The Camp at the End of the Runway
Last weekend campaigners from across the north joined Manchester Climate Action and Manchester Airport on Trial to set up a temporary camp in the woods by Manchester Airport. The camp was attended by around 40 people over the weekend who came to raise local awareness about the airport’s expansion plans and bear witness to some of the greenbelt land the airport intends to build on over the coming months.
The focal point of the weekend was a cycle caravan and walk around the area on Saturday where campaigners took a tour of the areas which are to effected by the expansion plans, including the area earmarked for the 60 acre ‘Enterprise Zone’ on the edge of Wythenshawe and cottages on Hasty Lane which are due for demolition to make way for a new freight shed.
During the tour of the area the group spoke to local residents and gave out flyers for a public meeting being organised by SEMA (Stop Expansion at Manchester Airport) this Thursday 2nd June at 7.30pm in Benchill.
Sally Holmes from Manchester Climate Action said ‘By 2030 the airport intends to be as busy as Heathrow is now, with flights every 70 seconds. Many of us have come this weekend out of concern for how the expansion will impact the local community, in terms of both air and noise pollution. The airport consistently over estimate how many jobs will be created by the expansion and fail to communicate to local residents how the increase in flights will really impact their lives’.
They were also joined by veteran campaigners involved in the Campaign Against the Secord Runway (CAR2) in the late 1990’s who described where the camps had been, how the biodiversity of the area had been affected and showed empty fields which had been the home of protected ancient woodland just 15 years ago. Although 10 years has passed since the second runway opened, many of those who lived in the former protest camps described how memories quickly came flooding back being in the woods again with the persistent drone of aircraft landing and taking off just a few hundred metres away.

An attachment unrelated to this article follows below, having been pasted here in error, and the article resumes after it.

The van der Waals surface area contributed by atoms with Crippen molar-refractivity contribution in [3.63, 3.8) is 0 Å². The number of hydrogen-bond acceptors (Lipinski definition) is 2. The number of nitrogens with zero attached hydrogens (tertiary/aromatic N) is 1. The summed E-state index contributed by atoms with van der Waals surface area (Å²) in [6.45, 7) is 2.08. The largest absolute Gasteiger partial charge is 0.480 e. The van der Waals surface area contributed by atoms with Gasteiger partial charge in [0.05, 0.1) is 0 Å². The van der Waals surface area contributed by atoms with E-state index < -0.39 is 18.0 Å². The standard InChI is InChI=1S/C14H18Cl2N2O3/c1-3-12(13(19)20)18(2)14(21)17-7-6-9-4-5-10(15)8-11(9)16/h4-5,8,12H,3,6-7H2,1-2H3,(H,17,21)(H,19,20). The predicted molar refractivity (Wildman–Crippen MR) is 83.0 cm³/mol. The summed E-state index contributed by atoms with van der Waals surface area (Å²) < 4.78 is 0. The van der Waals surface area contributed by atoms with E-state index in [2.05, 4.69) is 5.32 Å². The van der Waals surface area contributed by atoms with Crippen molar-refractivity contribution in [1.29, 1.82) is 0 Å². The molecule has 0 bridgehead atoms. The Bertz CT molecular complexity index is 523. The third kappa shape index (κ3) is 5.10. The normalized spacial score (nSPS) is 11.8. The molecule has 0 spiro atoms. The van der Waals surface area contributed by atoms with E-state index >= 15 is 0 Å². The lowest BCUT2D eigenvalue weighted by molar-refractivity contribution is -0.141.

Patrick Stone from Manchester Airport on Trial said ‘the weekend has been real success for us. With so many people coming down to support the campaign it shows the impacts of aviation are still on the high people’s agendas in the UK and that expansion plans won’t go unchallenged.’
Ali Garrigan from SEMA said ‘this event has been really important for raising the profile of the campaign in the local community. With the scoping process for a new national aviation policy taking place over this summer it’s really important that people who care about this issue speak out now. As the majority owner of the Manchester Airports Group (MAG) Manchester City Council have a significant opportunity to feed into this scoping process and ensure that future national aviation policy represents their communities wishes and reflect their commitment to tackling climate change’.
The campaigners were warmly received by much of the local community who were shocked to hear details of the extent to which the airport plans to expand both physically on the ground and in terms of flight capacity.